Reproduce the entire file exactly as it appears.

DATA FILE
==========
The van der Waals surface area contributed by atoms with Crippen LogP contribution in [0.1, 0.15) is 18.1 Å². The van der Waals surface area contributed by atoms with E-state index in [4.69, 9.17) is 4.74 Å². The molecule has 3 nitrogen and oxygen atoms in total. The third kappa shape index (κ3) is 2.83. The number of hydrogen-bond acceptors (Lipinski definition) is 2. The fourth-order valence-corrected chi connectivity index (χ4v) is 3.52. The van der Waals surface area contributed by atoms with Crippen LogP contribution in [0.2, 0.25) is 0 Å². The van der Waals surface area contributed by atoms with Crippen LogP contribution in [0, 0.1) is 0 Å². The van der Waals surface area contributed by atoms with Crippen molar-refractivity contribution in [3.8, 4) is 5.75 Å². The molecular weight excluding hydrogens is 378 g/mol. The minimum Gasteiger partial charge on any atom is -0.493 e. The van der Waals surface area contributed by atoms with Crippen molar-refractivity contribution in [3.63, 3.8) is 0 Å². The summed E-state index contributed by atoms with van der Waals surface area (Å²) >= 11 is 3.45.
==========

The van der Waals surface area contributed by atoms with Crippen LogP contribution in [0.1, 0.15) is 18.1 Å². The van der Waals surface area contributed by atoms with E-state index in [4.69, 9.17) is 4.74 Å². The molecule has 3 nitrogen and oxygen atoms in total. The third kappa shape index (κ3) is 2.83. The number of hydrogen-bond acceptors (Lipinski definition) is 2. The fourth-order valence-corrected chi connectivity index (χ4v) is 3.52. The van der Waals surface area contributed by atoms with Crippen LogP contribution in [0.2, 0.25) is 0 Å². The van der Waals surface area contributed by atoms with Crippen LogP contribution in [0, 0.1) is 0 Å². The van der Waals surface area contributed by atoms with Crippen molar-refractivity contribution in [3.8, 4) is 5.75 Å². The molecular weight excluding hydrogens is 378 g/mol. The minimum Gasteiger partial charge on any atom is -0.493 e. The van der Waals surface area contributed by atoms with Crippen molar-refractivity contribution in [3.63, 3.8) is 0 Å². The summed E-state index contributed by atoms with van der Waals surface area (Å²) >= 11 is 3.45.